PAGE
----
This puzzle was created by me as a single-player variation on the game of go. The objective here is simple: capture all 41 grey stones on the board below in the least number of moves.

The board.

Just like in the game of go, capturing a stone happens when a stone has no more liberties. Each stone has 4 liberties that must be taken (as shown in the image below).

Image courtesy of wikipedia.

You are given four stones, each a different colour: red, green, blue and violet. The order in which you place these 4 stones is determined by the "colour wheel" below. First red, then green, then blue, then violet, then red again, etc. Skipping a colour still counts as one move. Remember that you only have four stones; so when you go to place a new stone, you will be removing it from it's previous position.

The four colours.

Additional Rules:

  • You can place your stones anywhere you wish (including on top of other stones or even suicide).
  • You cannot lose your stones (in the case where you suicide).

You can post your answer as a list of x, y coordinates of where you placed your stones. If you skipped a colour, treat it as though you moved the stone to the same spot (i.e. write down the coordinate of where the stone is currently at).

Sadly I don't have a program right now that can simulate this puzzle within your browser. I would however be willing to offer a bounty if someone could provide me with one :)

  • $\begingroup$ I think it would be much more interesting puzzle if you had 4 stones and you could move any stone any time. So you could optimize which stone you move and try to get the next gray where the most stone are in place already. $\endgroup$
    – user13856
    Commented Jul 6, 2015 at 19:46
  • $\begingroup$ @Gabor The only problem is that writing down all the moves might make things a little messy. If someone can provide me with a program that simulates this puzzle, I'll most likely add this in as a bonus. Thanks for the suggestion :) $\endgroup$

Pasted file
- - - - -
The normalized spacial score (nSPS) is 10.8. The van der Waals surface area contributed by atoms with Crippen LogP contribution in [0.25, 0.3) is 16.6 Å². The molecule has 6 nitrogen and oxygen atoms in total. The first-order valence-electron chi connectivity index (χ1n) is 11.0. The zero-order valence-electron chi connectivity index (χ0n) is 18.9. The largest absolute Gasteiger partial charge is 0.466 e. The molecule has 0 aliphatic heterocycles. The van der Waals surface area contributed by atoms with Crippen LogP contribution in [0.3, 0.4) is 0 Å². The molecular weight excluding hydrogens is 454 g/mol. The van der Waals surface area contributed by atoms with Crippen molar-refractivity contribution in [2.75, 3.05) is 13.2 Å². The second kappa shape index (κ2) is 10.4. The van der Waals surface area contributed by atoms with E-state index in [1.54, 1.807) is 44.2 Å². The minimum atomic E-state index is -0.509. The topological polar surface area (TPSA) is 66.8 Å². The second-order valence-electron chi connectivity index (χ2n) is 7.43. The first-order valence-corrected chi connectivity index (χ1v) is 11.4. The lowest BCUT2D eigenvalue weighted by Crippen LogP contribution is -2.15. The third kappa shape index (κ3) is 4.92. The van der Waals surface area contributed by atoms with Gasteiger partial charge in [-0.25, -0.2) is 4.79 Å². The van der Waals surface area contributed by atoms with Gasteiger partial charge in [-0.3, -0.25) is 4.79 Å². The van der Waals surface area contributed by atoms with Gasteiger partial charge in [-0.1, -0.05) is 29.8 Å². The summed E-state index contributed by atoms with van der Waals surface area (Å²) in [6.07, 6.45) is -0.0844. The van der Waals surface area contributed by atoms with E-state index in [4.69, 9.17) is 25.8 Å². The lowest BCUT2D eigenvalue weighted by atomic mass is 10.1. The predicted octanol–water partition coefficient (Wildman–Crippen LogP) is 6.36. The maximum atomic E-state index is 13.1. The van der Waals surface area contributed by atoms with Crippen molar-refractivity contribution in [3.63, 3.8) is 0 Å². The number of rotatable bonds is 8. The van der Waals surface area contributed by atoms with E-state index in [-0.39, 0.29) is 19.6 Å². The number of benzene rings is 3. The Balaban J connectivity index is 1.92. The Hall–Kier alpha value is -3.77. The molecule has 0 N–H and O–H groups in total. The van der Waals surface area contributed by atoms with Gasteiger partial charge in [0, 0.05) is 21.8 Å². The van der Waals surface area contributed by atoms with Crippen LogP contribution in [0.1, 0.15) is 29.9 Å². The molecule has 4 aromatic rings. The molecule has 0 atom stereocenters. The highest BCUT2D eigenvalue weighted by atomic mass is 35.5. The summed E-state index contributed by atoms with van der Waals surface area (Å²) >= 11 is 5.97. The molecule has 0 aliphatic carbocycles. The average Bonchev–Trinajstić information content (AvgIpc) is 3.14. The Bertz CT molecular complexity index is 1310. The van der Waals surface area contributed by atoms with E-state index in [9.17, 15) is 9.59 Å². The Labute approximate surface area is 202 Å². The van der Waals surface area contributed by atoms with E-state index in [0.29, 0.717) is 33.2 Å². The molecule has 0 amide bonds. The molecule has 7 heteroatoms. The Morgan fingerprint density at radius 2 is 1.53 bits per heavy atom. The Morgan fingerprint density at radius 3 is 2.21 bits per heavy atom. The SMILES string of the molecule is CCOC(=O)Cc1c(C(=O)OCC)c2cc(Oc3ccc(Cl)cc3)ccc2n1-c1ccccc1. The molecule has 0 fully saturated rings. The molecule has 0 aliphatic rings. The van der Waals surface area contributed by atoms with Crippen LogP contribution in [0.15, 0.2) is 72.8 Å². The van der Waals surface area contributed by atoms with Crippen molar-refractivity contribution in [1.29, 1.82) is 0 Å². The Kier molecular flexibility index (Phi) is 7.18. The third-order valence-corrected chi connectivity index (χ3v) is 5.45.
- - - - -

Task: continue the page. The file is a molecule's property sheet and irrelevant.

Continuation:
– Allan
    Commented Jul 6, 2015 at 20:57

1 Answer 1


My attempt gives 100 moves.

Start in one corner. Move along the diagonal, taking each grey stone with only 2 moves. Than move along an edge to the next grey stone (4 moves). Then move diagonal towards your original starting corner. Then repeat until you have removed half of the stones. Than re-position the stones above/beside your original starting position and repeat again.

I.E: (Starting at bottom left)
[(1,10)(0,9)(1,8)(2,9)] 4 moves - 1 grey stone   Total: 4 moves
[(2,7)(3,8)] 2 moves - 1 grey stone              Total: 6 moves
[(3,6)(4,7)] 2 moves - 1 grey stone              Total: 8 moves
[(9,0)(10,1)] 2 moves - 1 grey stone             Total: 20 moves

Now down one stone (4 moves) and diagonal to the other side (12 moves) etc.

In total it should take [(8*2)+(6*2)+(4*2)+(2*2)+(4*5)] for half and [(6*2)+(4*2)+(2*2)+(4*4)] for the other half, which gives us 100 moves in total.

A note from Allan: Here is a visual of the answer that I myself had come up with.

enter image description here

This is essentially the same as what Mark here is describing; it just does things in a different order.

  • $\begingroup$ This is the answer that I got as well. I will hold off from giving you the check for the time being to see if someone else can give a better answer. $\endgroup$
    – Allan
    Commented Jul 6, 2015 at 19:16
  • $\begingroup$ Surely this can be optimized. In order to capture the first stone in the next diagonal, you've moved 4. You could have captured a stone in that same diagonal by moving only 3. There's probably other optimizations, too. To make the point even more clear, your very last capture only needs to move green, purple, and blue, but you move red anyway. (I understand that the rules still count "leaving red where it is" as one move, but I think that's ridiculous.) $\endgroup$ Commented Jul 6, 2015 at 20:06
  • $\begingroup$ @IanMacDonald I noticed about the 3 moves, but it might mess up your orientation for shifting to the next line. (I did not look into it too much) $\endgroup$
    – Mark N
    Commented Jul 6, 2015 at 20:09
  • $\begingroup$ Ah. Let's just focus on the last one (since optimizing one at a time is easier for me to think about). Consider the last four stones; if you start that next row with red and purple inverted (red on 2,7; purple on 0,7), then you'll end up with purple on 2,9. This means you can move red, green, blue to capture 1,9. $\endgroup$ Commented Jul 6, 2015 at 20:13

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